Mexico City’s architectural treasures: A resident photographer’s list
This is a city for the bold, for those who love art, architecture and adventure and are open to its beautiful chaos.
At first glance, the capital — also known as DF for its “Distrito Federal” administrative designation — may seem like a concrete oasis. But dig a little and you’ll find a treasure trove of styles: colonial-era buildings such as the Mexico City Metropolitan Cathedral, the majestic Palacio de Bellas Artes, which took 30 years to complete, and Modernist buildings such as the Torre Latinoamericana.
The skyscraper is a favorite of architect and photographer Zaruhy Sangochian. “It will never go out of style,” said Sangochian, whose Instagram account has become a virtual architectural tour of the city.
Sangochian, 30, is a native of Cancún who fell in love with Mexico City when she visited it as a child. She has lived here since 2010 and loves sightseeing. “I like to move around all over the city,” she said.
Her photos — you can find them on Instagram at @zaruhy — show the everyday geometry of the city’s streets and buildings, the diamond-shaped metal gates, the triangle-shaped windows, the soaring sharp angles inside the Metro Candelaria subway station.
Here are some of her favorite structures:
Nonoalco Tlatelolco apartment complex, designed by Mario Pani. This 10-million-square-foot complex is in Cuauhtémoc borough, one of 16 that make up the federal district. The Tlatelolco subway station is inside the complex.
Sangochian’s favorite architecture comes from the 1950s and ‘60s; Pani is one of the most influential and prolific Mexican architects from that era. His style was inspired by Swiss-French architect Le Corbusier and his ideas on functionalism. The Tlatelolco complex was created with the notion that hospitals, schools, theaters and retail stores could be incorporated into one all-inclusive area.
Some of the Tlatelolco buildings were damaged during the 1985 earthquake, so Pani’s vision didn’t endure. That, Sangochian thinks, is a lost opportunity. “We would live a lot better,” she said. “We wouldn’t have to travel so far, for hours” for healthcare, for school, to be entertained, to shop.
The University Cultural Center, 1 Ricardo Flores Magón Ave., was designed by architect Pedro Ramírez Vázquez. The building housed the Ministry of External Relations until 2005 when the National Autonomous University of Mexico acquired it to expand cultural initiatives on the north side of the city.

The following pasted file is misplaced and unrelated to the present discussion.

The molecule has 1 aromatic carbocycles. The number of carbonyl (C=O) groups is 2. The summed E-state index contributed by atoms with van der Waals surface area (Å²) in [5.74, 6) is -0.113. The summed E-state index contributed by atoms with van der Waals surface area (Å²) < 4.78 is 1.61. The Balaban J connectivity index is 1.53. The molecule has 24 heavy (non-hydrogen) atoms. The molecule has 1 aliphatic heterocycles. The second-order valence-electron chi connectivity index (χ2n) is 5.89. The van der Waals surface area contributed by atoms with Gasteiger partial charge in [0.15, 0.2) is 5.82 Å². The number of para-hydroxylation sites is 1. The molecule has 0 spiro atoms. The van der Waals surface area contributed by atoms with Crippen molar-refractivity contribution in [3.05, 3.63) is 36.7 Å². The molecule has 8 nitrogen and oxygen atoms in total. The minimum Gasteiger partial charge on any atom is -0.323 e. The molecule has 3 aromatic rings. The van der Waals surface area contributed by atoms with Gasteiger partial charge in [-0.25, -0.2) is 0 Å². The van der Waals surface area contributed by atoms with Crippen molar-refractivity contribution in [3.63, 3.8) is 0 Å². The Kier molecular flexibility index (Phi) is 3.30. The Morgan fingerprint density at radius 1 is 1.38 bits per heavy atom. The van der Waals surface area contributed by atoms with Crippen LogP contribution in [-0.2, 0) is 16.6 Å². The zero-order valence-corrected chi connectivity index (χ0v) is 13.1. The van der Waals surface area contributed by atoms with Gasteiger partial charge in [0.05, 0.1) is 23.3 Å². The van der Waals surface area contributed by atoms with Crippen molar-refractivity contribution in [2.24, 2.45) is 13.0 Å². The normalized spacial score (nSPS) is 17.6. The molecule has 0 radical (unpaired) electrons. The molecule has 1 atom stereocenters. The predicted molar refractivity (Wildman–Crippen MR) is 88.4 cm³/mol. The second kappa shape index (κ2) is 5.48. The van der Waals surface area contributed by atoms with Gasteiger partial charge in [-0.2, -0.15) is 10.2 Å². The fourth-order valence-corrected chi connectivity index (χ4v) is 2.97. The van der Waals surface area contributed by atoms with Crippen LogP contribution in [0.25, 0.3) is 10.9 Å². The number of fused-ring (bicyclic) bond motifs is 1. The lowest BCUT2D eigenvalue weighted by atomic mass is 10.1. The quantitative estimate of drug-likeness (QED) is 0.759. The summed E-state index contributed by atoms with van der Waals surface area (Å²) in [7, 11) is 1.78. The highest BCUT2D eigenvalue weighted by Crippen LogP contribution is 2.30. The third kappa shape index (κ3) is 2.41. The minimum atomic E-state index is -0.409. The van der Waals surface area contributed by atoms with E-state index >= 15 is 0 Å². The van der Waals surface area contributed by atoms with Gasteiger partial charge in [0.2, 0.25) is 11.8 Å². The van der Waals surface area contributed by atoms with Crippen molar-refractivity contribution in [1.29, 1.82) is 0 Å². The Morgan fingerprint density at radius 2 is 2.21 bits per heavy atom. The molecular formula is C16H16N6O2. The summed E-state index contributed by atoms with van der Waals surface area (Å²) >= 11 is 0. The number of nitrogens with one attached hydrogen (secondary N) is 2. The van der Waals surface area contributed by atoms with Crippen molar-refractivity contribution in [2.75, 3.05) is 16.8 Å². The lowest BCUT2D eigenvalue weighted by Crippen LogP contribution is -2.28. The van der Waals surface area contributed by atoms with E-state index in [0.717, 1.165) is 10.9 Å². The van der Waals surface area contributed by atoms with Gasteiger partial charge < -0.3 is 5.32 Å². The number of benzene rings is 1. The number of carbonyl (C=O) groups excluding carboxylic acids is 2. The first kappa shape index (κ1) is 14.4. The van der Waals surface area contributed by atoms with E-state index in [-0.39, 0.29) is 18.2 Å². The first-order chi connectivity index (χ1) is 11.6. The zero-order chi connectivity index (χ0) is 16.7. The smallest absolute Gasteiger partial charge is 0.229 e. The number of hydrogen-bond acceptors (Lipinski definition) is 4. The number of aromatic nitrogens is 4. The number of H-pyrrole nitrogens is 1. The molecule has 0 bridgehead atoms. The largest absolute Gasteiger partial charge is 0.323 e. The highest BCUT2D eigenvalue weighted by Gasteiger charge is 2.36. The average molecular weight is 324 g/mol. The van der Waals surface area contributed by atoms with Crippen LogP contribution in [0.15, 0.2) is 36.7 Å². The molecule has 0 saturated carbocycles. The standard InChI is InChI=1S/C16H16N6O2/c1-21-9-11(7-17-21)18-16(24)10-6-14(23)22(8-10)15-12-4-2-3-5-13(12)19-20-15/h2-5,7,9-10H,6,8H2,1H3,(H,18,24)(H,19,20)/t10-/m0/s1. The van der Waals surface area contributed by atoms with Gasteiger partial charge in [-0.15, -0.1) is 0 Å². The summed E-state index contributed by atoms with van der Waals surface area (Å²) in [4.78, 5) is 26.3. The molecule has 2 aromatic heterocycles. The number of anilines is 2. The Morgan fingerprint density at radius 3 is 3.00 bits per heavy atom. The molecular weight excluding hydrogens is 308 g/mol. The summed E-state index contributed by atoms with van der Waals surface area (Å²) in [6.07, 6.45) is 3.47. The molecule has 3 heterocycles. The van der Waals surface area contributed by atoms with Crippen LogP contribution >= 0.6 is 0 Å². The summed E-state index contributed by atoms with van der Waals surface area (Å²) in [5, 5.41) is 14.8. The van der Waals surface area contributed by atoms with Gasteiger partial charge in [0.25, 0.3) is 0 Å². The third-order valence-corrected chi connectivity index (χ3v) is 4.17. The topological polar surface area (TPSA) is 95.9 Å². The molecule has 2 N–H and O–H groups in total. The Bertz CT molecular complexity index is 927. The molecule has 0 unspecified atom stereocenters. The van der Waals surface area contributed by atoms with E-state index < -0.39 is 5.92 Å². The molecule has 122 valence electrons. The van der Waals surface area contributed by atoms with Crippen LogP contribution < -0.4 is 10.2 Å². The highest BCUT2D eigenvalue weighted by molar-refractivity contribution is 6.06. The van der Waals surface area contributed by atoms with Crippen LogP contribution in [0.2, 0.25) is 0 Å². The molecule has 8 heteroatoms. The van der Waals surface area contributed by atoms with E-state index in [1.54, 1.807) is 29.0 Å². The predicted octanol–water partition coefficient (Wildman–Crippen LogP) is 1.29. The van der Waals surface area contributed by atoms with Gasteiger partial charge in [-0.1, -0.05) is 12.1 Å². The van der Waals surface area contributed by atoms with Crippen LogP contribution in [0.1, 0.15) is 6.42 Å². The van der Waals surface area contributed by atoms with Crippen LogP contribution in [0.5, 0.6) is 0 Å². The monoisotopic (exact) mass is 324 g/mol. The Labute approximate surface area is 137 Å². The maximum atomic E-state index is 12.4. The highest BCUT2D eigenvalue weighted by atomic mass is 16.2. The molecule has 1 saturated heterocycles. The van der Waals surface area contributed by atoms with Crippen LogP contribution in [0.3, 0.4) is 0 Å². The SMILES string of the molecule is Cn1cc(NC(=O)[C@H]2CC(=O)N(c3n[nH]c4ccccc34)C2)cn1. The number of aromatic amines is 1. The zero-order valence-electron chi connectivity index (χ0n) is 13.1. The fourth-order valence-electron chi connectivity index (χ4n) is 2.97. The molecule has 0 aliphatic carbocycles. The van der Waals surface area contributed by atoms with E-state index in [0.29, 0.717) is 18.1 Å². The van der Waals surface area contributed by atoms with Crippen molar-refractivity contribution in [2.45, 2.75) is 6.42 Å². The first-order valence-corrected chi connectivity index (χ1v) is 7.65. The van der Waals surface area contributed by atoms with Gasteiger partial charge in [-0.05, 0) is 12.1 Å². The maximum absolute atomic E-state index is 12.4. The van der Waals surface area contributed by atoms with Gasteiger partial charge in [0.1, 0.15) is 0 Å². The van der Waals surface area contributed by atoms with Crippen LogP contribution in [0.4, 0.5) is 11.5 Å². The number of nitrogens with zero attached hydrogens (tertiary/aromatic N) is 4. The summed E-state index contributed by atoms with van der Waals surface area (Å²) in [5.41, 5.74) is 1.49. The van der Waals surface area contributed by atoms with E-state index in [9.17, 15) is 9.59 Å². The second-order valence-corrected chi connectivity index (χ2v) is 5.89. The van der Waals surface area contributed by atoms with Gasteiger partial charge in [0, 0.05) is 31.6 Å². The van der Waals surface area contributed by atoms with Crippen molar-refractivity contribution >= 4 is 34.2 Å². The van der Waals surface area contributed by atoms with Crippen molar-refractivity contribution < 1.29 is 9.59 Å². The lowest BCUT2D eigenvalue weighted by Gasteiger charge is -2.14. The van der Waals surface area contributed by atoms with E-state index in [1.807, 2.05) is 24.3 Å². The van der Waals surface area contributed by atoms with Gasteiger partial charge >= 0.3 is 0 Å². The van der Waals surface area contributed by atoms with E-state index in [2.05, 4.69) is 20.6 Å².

The 334-foot-tall tower now has a lighted installation named after the Aztec god Xipe Totec. It is by American artist Thomas Glassford. The blue and red lights covering the tower can even be seen from the air as planes take off from Benito Juárez International Airport at night. “I would love to be able to see that from anywhere in the city,” Sangochian said.
Kiosco Morisco, or Moorish Kiosk (at Dr. Atl and Salvador Díaz Mirón streets near Buenavista subway station), was designed by engineer José Ramón Ibarrola in the 19th century. It was built as the Mexican exhibition hall for the New Orleans World’s Fair in 1884. In 1910, it was permanently settled in the center of Mexico City’s Santa María la Ribera neighborhood.
“I feel that spending an afternoon there can change your life by the sense of being in another era and the surrealness of appreciating a kiosk with Arab motifs in the middle of Mexico City,” Sangochian said. The kiosk, with wooden columns adorned with Moorish designs, stands out in the center of the plaza, surrounded by trees and grass. Most houses and buildings nearby are Colonial in design.
Ministry of Communications and Transportation building (Xola and Eje Central avenues, Metrobus Xola station Line 2) is a Sangochian favorite for its Modernist design and its murals, created with rocks of varying colors that come from all over Mexico. Different artists were invited to create murals and sculptures for the government building, including Juan O’Gorman, a Mexican painter and architect who, like Pani, was influenced by Le Corbusier and later Frank Lloyd Wright. His best-known mural is on the Central Library of the National University, Insurgentes Sur and University avenues.
Traveling to Mexico City: If you go
THE BEST WAY TO MEXICO CITY
From LAX, nonstop service to Mexico City is offered on Aeroméxico, United and Alaska, and connecting service (change of plane) is offered on Aeroméxico, United, US Airways and American. Restricted round-trip fares begin at $600, including all taxes and fees.
To call the numbers below from the U.S., dial 011 (the international dialing code), 52 (country code for Mexico), 55 (city code for Mexico City) and the number.
WHERE TO STAY
Condesa DF, 102 Veracruz Ave., Colonia Condesa; 5241-2600, from U.S. (866) 978-7020, condesadf.com. If you want to be in the center of all things hipster in Mexico City, stay in the Condesa borough. The trendiest restaurants, shops and art galleries are here or in the neighboring Roma borough. Doubles from $285.
Gran Hotel Ciudad de México, No. 82 16 de Septiembre Ave., Colonia Centro, Cuauhtémoc; 1083-7700, lat.ms/1Fr3sHw. Stay in the heart of downtown. Doubles from $151.
Downtown Mexico, 30 Isabel Católica St., Colonia Centro; 5130-6830, www.downtownmexico.com. If you want to stay downtown but modern design is more your style, this hotel may be for you. Doubles from $165.
W Mexico City, 252 Campos Eliseos, Colonia Chapultepec Polanco; 9138-1800, www.wmexicocity.com. Close to Chapultepec Park, the National Auditorium, the Archaeological Museum, Museum of Modern Art and the Rufino Tamayo Museum. Doubles from $409.
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